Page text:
#187 Derek R on 05.25.12 at 5:34 pm

Two days ago Garth covered the story of Aggie. A lot of people made supportive comments, and quite right too. She has now replied to them all with a very nice comment of her own. It’s worth flipping back to read it.

#188 Westernman on 05.25.12 at 5:45 pm

John G. Young @ # 177,
” Maybe someday I’ll be able to contribute something of value to Garth’s blog”
Maybe, but so far all you have to offer is fake moral superiority…

#189 Can it be? on 05.25.12 at 5:53 pm

You know who else is selling off their towers… Standard life is… Downtown right beside the scotia tower and others. Hmmm seems like everyone else has realized that markets have peaked. Every other commercial tower is for sale or lease… Interesting times

#190 I'm stupid on 05.25.12 at 5:53 pm

#3 S

All doomers use the amount of derivatives to scare people. The unfortunate truth is that most have no idea what a derivative is and the 600trillion doomers use to scare people means nothing.

#191 Can it be? on 05.25.12 at 5:56 pm

@april? Are you referring to my
Post or someone else’s?

#192 Devore on 05.25.12 at 6:07 pm

#176 cramar

(out of boredom of living in an apartment)

Huh?

Maybe planting fruit trees and then cutting them down is an endless source of entertainment for you. To each their own.

#193 Johnny on 05.25.12 at 6:13 pm

143 Snowboid on 05.25.12 at 11:21 am

We’ve seen the peak certainly, but prices aren’t coming down much. They’re still 10x income. We haven’t seen any sort of significant correction at all since the early 1990’s.

#194 Devore on 05.25.12 at 6:22 pm

#176 cramar

In my case I have lived in the same house for 35 years. I guess that qualifies for “long run!” In that time, it has increased in value about 8X.

Aha! Nearly every “earnest” home owner posting here about the wonders of home ownership and horrors of renting has bought when prices were relatively low and rates relatively high. Lots of people usually in the late 1990s/early 2000s. This just hilites that there is a time to buy real estate, and time to not buy real estate. It is amusing when, merely due to good fortune, coincidence and blind luck, having bought their house at a “good” time, they smugly generalize to “always a good time to buy”. That’s cheesey realtor salesman talk, come on, you can do better.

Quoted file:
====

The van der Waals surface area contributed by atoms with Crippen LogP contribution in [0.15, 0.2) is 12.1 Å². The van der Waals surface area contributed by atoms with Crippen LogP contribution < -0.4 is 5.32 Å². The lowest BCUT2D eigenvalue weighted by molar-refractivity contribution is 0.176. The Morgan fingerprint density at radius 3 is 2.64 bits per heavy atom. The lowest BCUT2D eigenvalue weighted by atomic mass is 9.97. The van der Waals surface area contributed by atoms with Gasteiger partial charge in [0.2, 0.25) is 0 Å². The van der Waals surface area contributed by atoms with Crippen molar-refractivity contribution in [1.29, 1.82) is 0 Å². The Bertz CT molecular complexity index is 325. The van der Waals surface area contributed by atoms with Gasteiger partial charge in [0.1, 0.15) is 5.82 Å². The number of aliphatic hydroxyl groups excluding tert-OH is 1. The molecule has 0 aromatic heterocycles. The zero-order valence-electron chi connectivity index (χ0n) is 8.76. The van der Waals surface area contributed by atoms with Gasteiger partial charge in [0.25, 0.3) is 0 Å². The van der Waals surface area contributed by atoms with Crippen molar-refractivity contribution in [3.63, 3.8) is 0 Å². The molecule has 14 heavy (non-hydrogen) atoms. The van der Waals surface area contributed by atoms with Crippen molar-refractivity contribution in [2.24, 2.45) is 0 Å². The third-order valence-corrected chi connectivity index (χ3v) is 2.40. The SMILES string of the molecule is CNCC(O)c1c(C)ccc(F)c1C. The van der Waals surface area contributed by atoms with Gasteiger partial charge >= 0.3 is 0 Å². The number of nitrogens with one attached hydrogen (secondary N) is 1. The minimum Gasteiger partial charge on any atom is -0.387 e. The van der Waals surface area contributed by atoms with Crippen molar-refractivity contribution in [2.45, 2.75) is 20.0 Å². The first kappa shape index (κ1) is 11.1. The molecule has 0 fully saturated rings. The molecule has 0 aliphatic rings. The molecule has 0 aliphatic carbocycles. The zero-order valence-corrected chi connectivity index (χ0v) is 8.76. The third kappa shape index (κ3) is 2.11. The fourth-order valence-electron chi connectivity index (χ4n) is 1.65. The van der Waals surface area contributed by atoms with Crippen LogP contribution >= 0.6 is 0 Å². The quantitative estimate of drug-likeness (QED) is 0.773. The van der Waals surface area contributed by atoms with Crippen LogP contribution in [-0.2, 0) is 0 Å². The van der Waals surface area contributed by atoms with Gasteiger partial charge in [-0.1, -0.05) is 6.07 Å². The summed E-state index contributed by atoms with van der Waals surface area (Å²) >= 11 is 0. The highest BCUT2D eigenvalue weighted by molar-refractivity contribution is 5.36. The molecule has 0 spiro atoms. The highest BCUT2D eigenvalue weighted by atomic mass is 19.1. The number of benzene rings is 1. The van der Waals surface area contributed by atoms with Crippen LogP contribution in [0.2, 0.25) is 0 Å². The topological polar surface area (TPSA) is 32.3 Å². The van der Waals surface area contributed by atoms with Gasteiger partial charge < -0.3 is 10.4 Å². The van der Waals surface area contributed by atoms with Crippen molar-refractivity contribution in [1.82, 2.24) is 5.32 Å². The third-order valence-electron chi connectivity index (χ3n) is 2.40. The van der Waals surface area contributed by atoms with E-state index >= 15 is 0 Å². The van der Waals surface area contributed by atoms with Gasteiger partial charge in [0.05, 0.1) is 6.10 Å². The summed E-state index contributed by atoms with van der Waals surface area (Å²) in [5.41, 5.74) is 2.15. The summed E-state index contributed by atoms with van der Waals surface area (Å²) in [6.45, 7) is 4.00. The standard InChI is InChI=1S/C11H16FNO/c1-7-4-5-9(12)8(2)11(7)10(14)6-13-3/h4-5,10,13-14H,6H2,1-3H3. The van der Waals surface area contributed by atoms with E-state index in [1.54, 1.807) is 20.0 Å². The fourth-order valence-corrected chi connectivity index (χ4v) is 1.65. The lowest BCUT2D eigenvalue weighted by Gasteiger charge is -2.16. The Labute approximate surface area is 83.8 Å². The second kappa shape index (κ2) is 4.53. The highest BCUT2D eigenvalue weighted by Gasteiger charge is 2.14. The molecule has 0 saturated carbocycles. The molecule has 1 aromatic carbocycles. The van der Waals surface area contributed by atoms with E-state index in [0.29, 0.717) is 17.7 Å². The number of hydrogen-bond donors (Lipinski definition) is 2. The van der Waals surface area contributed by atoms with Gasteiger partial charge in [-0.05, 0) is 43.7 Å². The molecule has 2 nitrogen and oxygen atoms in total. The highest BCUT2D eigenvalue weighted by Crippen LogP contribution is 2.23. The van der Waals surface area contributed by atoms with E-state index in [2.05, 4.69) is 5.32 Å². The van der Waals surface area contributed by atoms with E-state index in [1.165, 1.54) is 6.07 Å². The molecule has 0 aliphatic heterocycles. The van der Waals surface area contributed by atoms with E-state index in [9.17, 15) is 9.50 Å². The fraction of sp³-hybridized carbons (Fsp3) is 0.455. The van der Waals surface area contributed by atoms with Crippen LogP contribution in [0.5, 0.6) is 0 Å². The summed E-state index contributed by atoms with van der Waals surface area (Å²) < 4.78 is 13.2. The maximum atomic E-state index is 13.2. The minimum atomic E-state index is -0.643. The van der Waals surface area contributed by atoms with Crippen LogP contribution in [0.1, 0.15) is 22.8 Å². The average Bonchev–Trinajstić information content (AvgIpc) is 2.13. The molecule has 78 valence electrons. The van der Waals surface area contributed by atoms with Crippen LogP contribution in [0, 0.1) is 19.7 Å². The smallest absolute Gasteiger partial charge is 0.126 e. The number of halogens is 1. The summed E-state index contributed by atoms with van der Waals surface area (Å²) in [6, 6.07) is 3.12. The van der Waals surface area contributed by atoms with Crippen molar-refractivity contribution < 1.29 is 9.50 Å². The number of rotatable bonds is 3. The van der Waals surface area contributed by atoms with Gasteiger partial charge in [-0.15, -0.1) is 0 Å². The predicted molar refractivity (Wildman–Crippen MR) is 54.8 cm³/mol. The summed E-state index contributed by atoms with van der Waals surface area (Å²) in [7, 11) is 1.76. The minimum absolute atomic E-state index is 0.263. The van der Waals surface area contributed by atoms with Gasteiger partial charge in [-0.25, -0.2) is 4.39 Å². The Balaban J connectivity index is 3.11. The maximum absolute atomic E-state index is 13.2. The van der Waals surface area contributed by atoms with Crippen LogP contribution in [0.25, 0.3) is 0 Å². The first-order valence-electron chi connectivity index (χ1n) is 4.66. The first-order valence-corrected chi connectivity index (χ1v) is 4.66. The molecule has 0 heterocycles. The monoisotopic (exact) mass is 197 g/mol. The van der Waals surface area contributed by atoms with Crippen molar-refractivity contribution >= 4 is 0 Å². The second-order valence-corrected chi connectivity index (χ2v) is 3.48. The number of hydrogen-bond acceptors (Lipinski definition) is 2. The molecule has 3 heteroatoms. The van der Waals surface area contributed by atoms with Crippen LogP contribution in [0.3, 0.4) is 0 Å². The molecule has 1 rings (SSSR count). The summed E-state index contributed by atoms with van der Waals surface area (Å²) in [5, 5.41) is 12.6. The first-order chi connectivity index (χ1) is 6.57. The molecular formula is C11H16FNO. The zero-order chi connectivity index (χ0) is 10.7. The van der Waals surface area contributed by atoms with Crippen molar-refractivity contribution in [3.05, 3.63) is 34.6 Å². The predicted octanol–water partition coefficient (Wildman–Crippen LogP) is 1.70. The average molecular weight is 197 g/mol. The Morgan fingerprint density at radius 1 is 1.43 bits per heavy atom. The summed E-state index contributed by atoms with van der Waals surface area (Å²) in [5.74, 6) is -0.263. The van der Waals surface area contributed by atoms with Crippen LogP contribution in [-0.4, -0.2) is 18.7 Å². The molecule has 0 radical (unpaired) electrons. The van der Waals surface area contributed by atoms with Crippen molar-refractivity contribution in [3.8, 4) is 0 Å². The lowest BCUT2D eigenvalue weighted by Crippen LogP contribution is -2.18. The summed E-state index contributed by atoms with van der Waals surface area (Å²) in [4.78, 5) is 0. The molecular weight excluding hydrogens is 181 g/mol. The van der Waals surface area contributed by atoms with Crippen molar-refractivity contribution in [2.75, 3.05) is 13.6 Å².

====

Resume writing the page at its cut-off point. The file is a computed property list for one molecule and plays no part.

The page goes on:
Had you bought your house a mere 3-4 years later, it would only be worth 4x the price you paid for it instead of 8x. Considering the amount of money you poured into it, and the property taxes and mortgage interest you “threw away” during this time, that would have been a spectacularly poor investment by any measure.

Like it has several times in the last 35 years, the time to buy real estate will come again. No, it is not different this time.

#195 Canadian Watchdog on 05.25.12 at 6:25 pm

#176 cramar

One chart you should get familiar with showing why the past thirty-five years won’t be the like the next two decades. http://i48.tinypic.com/6ezzp5.png

#196 Boomer on 05.25.12 at 6:34 pm

186-Aprilnewest. You are incorrect, you can receive CPP outside of Canada for as long as you like anywhere in the world. It is OAS that you cannot receive if out of the country for more than 6 months, at least legally!

#197 timbo on 05.25.12 at 6:39 pm

http://www.independent.ie/business/personal-finance/property-mortgages/over-10pc-of-mortgages-now-in-arrears-a-new-high-3119004.html

http://www.finfacts.ie/irishfinancenews/article_1024395.shtml

“LATEST figures from the Central Bank published today confirm that almost 78,000 residential mortgages are in arrears of more than 90 days.

The figure compares to almost 71,000 at the end of December, and represents over 10% of all mortgages in the State.”

“Overall Decline: House prices in Dublin are 55% lower than at their highest level in early 2007. Apartments in Dublin are 60% lower than they were in February 2007. Residential property prices in Dublin are 57% lower than at their highest level in February 2007. The fall in the price of residential properties in the Rest of Ireland is somewhat lower at 47%. Overall, the national is 50% lower than its highest level in 2007.”

Irish eyes are not smiling so far in 2012….

#198 stevenson on 05.25.12 at 6:45 pm

In case you missed it Toronto RE is still full steam ahead.

Be careful who you follow. You may have missed your ride.

http://www.theglobeandmail.com/globe-investor/personal-finance/mortgages/home-buying/how-are-housing-markets-in-calgary-montreal-and-ottawa-holding-up/article2441170/

#199 Balmuto on 05.25.12 at 6:48 pm

#151 Stickler & #157 penpal